In early 1983, record labels began designing retail packaging for the latest audio format — the compact disc. The industry had already decided on the 5 ½” by 4 ¾” by 5/16″ plastic jewel case as the standard for housing the CD and was exploring retail display options. Goals for this new packaging included theft-deterrence, ease of browsing, marketing display possibilities, and the utilization of the current store fixtures designed to hold 12 by 12 vinyl albums. Thus, the CD longbox was born.
After looking at 12 x 12 prototypes and other materials such as styrofoam and plastic for the augmented CD packaging, the industry took its cue for the longbox from a similar 4 x 12 package design used for cassette tapes. The labels eventually adopted a 6 x 12 paperboard format. Some labels standardized on generic longboxes or plastic blister packs; others created unique longboxes for each album, often adapting the album’s cover art. Things moved along smoothly for a few years as retail stores and consumers transitioned to compact discs.
However, longboxes were designed to be disposable. Most people, myself included, simply tossed them in the trash. Around 1992, if the CD inside the longbox was already shrink wrapped, the longbox was marked with a red and yellow sticker. This indicated to the retailer that they could take the CD out of the longbox for sale. As a result, many retailers were tossing hundreds of longboxes in the trash weekly.
Artists eventually rebelled against the longbox as an environmental disaster. The rallying cry “Ban the box!” began to be heard throughout the industry. There was even a media campaign to end the longbox’s reign of terror, featuring ads like this one from 3 May 1990:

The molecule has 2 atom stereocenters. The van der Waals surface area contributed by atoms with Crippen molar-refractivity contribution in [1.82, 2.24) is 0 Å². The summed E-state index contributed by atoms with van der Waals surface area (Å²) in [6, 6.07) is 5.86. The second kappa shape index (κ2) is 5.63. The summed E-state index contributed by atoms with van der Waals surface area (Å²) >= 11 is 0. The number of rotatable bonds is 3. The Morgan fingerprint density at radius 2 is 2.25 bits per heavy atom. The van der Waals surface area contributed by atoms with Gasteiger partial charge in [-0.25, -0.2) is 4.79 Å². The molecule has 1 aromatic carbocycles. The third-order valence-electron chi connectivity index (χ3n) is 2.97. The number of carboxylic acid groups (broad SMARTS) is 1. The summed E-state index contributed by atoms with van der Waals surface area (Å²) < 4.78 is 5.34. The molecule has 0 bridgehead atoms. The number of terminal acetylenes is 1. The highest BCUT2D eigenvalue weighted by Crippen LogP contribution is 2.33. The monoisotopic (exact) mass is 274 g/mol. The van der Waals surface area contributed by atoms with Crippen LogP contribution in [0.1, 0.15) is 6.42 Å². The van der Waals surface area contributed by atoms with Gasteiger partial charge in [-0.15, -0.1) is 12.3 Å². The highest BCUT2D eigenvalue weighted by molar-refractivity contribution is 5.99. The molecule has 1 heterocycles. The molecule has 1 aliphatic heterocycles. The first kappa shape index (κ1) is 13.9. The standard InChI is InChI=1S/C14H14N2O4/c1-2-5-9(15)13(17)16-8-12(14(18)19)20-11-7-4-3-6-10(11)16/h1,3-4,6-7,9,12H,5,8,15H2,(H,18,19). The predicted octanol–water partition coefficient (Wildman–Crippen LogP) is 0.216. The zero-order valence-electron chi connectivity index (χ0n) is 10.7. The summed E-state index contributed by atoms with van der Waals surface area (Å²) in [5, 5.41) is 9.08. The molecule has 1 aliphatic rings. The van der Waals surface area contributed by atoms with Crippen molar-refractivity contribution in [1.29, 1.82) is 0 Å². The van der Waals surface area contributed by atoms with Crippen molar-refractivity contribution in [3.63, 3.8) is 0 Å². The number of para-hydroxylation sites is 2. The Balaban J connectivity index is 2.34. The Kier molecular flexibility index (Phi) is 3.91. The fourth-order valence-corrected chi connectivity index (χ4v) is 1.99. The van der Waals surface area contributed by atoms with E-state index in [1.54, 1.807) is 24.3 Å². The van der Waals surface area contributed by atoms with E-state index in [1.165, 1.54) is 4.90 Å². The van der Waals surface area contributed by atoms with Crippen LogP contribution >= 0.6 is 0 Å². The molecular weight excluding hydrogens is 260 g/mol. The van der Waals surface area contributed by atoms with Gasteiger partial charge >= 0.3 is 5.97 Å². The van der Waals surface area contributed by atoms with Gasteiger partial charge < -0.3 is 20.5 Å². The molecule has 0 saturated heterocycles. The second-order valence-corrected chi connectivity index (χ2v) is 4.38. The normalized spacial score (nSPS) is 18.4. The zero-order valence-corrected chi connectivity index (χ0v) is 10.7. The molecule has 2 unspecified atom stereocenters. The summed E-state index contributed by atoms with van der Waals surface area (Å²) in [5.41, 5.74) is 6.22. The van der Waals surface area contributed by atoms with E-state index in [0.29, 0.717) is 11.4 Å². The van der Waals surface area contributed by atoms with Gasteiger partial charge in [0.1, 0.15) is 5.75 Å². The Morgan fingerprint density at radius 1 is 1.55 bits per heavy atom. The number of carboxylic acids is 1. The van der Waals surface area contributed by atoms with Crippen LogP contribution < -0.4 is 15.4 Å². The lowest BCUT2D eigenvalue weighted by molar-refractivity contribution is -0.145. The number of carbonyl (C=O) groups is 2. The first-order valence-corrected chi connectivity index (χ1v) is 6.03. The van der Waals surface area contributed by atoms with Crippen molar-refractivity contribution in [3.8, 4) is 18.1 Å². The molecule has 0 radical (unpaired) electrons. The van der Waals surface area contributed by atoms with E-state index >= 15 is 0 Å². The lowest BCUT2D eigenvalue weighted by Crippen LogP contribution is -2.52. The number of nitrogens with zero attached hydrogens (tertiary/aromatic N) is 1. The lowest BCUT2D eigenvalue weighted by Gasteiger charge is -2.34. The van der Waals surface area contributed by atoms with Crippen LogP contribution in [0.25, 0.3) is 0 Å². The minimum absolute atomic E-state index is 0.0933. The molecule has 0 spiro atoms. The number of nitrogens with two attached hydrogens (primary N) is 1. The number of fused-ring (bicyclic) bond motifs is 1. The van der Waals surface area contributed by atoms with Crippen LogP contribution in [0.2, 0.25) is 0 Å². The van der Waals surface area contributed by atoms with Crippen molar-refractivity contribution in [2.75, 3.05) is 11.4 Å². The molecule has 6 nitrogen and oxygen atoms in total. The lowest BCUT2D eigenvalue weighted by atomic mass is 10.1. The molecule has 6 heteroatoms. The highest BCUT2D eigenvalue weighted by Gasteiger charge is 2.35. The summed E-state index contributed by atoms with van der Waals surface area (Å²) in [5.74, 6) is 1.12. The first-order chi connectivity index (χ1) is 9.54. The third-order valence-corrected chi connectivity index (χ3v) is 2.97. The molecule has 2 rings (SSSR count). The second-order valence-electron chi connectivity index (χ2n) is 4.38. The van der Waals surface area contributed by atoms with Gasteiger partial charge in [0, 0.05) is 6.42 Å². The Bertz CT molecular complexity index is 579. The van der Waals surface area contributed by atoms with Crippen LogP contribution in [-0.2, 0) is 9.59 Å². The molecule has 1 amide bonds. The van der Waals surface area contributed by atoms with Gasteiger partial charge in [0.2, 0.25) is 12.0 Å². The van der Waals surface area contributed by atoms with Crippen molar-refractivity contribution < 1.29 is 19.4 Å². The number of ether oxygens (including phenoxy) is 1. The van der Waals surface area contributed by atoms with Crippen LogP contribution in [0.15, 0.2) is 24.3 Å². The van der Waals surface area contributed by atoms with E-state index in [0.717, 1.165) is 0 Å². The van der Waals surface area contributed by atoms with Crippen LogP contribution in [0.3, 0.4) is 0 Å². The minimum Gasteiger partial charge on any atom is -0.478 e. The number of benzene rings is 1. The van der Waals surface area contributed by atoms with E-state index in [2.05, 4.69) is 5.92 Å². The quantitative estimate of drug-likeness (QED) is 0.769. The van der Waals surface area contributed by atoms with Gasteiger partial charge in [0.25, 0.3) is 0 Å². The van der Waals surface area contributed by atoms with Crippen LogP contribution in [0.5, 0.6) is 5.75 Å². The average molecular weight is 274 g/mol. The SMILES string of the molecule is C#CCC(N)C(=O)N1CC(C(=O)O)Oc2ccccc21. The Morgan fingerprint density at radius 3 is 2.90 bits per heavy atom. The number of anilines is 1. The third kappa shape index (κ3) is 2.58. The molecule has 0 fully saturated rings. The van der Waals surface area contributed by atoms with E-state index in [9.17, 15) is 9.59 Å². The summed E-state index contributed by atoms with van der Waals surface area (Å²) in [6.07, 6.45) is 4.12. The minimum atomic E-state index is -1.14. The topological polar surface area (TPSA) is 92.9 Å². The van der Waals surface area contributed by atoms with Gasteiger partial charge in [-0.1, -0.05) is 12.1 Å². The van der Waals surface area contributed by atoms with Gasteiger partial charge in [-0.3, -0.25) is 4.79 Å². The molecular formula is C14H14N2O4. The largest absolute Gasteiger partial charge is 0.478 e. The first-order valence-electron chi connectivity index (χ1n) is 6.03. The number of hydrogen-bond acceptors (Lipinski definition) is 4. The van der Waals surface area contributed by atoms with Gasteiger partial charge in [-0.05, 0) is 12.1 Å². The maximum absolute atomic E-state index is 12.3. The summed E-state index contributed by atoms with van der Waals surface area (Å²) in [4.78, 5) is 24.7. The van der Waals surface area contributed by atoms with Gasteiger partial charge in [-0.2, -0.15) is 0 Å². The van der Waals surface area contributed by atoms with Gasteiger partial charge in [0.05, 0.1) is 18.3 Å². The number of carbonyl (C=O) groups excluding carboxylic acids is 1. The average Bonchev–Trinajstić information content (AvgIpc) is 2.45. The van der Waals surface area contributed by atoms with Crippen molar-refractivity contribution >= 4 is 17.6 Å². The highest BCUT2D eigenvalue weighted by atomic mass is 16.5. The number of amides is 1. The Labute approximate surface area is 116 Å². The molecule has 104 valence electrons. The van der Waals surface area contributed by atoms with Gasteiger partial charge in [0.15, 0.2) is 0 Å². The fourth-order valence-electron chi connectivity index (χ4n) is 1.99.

The battle raged for a few years, but finally, in a New York Times article dated 1 April 1993, Jon Pareles announced “Say goodbye to the long box, the 6-by-12-inch cardboard box that holds a compact disk. As of today it officially becomes an artifact of a bygone decade. After years of wrangling, environmental sentiments have prevailed in the recording business. The hollow, throwaway long box had become a symbol of conspicuous waste, and it had to go.” Some record stores switched to generic plastic frames that were removed at the cash register and reused.
Were longboxes wasteful? Of course, but no more so than today’s paperboard boxes for crackers or cereal. Notably, some longboxes that were saved have become highly collectible, as a quick search on eBay will reveal. I still enjoy seeing photos and scans of longboxes on social media; it brings back good memories of slowly sifting through the latest CD releases safely ensconced in their cardboard cradles. I’m not advocating for their return, but they do make me nostalgic for that “bygone decade.”
You can visit Mark’s blog at markscds.blogspot.com